The flutter_reactive_value library

This library provides a mechanism for causing a UI to reactively update in response to changes in underlying values in your data model.

This is the simplest possible state management / reactive UI update solution for Flutter, by far, reducing boilerplate compared to all the other insanely complex state management approaches currently available.

The closest thing to flutter_reactive_value is ValueListenableBuilder. flutter_reactive_value provides the same basic capabilities as ValueListenableBuilder, but with much less syntactic overhead (i.e. you could think of flutter_reactive_value as syntactic sugar). ValueListenableBuilder may work better if your reactive widget has a child element that is complex and non-reactive, because it takes a child parameter for any child widget that is not affected by changes to the ValueNotifier's value.


(1) Add a dependency upon flutter_reactive_value in your pubspec.yaml (replace any with the latest version, if you want to control the version), then run flutter pub get:

    sdk: flutter
  flutter_reactive_value: any

(2) Import the package in your Flutter project:

import 'package:flutter_reactive_value/flutter_reactive_value.dart'

(3) Use ReactiveValueNotifier<T> rather than the standard Flutter ValueNotifier<T> to declare any values you want your UI to listen for changes to:

final counter = ReactiveValueNotifier(0);

(4) Build your UI the standard way, using a Widget hierarchy, and anywhere you want to use the value and respond to future changes in the value by updating the UI, instead of using the usual ValueNotifier.value getter method, use ReactiveValueNotifier.reactiveValue(BuildContext):

class HomeView extends StatelessWidget {
  const HomeView({Key? key}) : super(key: key);

  Widget build(BuildContext context) {
    return Scaffold(
      body: Center(
        child: Text(
          // Read value, and subscribe to changes:
          'The count is: ${counter.reactiveValue(context)}',
          style: const TextStyle(fontSize: 20),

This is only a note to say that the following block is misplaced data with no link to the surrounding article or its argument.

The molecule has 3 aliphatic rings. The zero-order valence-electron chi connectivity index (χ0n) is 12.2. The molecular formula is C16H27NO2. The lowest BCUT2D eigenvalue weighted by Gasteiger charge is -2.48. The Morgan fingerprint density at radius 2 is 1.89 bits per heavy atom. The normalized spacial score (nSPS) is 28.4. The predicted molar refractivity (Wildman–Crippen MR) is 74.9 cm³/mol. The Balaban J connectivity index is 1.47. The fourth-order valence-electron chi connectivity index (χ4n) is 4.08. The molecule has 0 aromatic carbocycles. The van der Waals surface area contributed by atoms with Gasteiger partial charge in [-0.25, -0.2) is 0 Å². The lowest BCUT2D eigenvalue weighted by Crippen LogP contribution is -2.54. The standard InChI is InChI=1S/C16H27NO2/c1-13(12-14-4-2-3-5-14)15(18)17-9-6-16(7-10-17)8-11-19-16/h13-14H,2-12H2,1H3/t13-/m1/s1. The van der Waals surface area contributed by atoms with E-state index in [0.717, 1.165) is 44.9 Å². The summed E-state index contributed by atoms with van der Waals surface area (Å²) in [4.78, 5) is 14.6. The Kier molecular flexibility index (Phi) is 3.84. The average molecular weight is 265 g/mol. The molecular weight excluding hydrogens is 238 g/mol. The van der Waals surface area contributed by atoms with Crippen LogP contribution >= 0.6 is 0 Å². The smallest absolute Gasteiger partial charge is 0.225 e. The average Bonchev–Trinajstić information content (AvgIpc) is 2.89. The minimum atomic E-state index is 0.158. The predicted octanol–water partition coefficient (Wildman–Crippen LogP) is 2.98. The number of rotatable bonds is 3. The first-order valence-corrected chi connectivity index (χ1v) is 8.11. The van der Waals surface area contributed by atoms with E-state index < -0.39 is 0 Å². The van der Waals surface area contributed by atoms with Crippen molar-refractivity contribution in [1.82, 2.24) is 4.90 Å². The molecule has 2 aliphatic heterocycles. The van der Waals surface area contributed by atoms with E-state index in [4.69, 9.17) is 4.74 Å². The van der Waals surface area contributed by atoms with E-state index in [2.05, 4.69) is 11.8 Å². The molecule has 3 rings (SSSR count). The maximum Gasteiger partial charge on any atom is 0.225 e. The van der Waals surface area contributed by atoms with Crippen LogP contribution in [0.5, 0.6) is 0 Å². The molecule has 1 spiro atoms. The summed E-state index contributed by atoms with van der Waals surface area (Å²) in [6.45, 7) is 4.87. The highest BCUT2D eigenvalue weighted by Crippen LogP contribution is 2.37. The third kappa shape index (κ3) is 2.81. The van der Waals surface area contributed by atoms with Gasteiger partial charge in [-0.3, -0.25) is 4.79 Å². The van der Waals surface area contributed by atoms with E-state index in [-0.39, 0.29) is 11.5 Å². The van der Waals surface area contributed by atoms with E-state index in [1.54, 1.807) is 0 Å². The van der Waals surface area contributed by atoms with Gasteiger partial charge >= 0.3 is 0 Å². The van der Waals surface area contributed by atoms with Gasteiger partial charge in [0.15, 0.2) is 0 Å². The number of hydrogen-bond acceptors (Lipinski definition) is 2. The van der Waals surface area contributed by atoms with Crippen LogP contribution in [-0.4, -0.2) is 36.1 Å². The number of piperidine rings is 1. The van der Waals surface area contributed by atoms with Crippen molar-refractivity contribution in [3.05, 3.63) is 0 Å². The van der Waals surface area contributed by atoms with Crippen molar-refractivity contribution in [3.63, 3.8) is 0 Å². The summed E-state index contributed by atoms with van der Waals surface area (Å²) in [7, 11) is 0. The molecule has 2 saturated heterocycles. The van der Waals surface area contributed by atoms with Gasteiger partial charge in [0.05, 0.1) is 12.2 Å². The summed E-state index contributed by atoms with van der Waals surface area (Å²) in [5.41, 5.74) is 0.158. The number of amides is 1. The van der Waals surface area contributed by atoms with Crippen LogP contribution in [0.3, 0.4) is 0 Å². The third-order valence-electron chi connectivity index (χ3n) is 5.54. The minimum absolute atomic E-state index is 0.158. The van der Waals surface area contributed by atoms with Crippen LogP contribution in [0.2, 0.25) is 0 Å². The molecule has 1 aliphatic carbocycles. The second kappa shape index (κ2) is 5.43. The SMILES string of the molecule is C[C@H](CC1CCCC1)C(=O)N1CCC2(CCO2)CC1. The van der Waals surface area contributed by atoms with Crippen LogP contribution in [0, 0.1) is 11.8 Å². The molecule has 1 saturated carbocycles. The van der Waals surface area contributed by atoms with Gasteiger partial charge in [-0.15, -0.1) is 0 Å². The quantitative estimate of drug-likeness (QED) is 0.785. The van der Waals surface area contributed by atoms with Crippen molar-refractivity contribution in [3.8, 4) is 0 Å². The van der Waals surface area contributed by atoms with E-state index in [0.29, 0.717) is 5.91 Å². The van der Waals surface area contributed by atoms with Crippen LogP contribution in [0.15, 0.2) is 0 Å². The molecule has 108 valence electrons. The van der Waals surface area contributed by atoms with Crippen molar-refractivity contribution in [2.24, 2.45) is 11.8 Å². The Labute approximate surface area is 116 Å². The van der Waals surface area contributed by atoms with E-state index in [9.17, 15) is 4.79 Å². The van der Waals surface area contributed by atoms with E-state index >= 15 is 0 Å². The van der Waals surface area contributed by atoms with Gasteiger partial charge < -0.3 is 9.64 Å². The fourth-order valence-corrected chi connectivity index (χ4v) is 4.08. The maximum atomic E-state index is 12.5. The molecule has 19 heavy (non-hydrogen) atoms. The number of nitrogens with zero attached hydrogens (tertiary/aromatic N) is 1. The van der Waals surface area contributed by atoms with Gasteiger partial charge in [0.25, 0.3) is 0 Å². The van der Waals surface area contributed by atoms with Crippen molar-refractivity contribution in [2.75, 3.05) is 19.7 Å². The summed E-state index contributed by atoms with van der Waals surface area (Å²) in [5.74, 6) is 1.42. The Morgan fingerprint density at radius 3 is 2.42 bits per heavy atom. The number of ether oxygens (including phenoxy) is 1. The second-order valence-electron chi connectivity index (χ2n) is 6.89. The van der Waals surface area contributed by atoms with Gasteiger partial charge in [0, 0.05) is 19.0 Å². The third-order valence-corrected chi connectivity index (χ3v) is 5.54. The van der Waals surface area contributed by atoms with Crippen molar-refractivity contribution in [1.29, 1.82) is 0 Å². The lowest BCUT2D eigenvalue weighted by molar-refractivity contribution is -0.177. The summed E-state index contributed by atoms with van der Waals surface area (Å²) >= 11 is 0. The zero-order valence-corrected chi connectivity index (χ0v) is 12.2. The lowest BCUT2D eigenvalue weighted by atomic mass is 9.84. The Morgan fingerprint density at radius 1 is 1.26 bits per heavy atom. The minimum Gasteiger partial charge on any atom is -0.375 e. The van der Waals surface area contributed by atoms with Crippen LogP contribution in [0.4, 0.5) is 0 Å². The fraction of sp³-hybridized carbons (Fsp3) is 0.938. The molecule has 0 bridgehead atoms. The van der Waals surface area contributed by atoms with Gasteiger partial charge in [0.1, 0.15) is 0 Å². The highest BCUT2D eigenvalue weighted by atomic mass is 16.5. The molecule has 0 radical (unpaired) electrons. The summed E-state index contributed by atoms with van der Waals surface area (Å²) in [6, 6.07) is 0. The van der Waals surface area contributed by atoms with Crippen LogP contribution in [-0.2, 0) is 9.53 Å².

floatingActionButton: FloatingActionButton(
        onPressed: () {
          // Update value:
        tooltip: 'Increment',
        child: const Icon(Icons.plus_one_outlined),

Now whenever counter.value changes (here using counter.value++ in the onPressed handler), the enclosing widget (here HomeView), from which the BuildContext was obtained, will be scheduled for rebuilding.

(The only place you're not allowed to update counter.value is the build method of a widget, since state changes are disallowed in build methods.)

There is no need to dispose the ValueNotifier listener -- it is automatically removed whenever the value changes (and it is added back whenever the build method is called, during a rebuild).

That's all there is to it, at least for simple usage!

Optimizing UI updates

If you have a deep nested tree of Widget constructor calls within a single StatelessWidget or StatefulWidget, then you probably don't want to rebuild the whole Widget subtree each time only one value changes. You can limit the region that is updated by using Builder to introduce a new BuildContext right above the reactiveValue(context) call.


// ...
  child: Text('${counter.reactveValue(context)}'),
// ...


// ...
  child: Builder(
    builder: (subContext) => Text('${counter.reactveValue(subContext)}'),
// ...

Notifying listeners of deeper changes

If you try to wrap a collection or object in a ValueNotifier, e.g. to track a set of values using ValueNotifier<Set<T>>, then modifying fields, or adding or removing values from the collection or object will not notify the listeners of the ValueNotifier that the value has changed (because the value itself has not changed). In this case you can call the extension method notifyChanged() to manually call the listeners. For example:

final tags = ReactiveValueNotifier(<String>{});

void addOrRemoveTag(String tag, bool add) {
  if ((add && tags.value.add(tag)) || (!add && tags.value.remove(tag))) {

Pro-tip: persistence

See my other library, flutter_persistent_value_notifier, to enable persistent state in your app!


flutter_reactive_value was written by Luke Hutchison, and is released under the MIT license.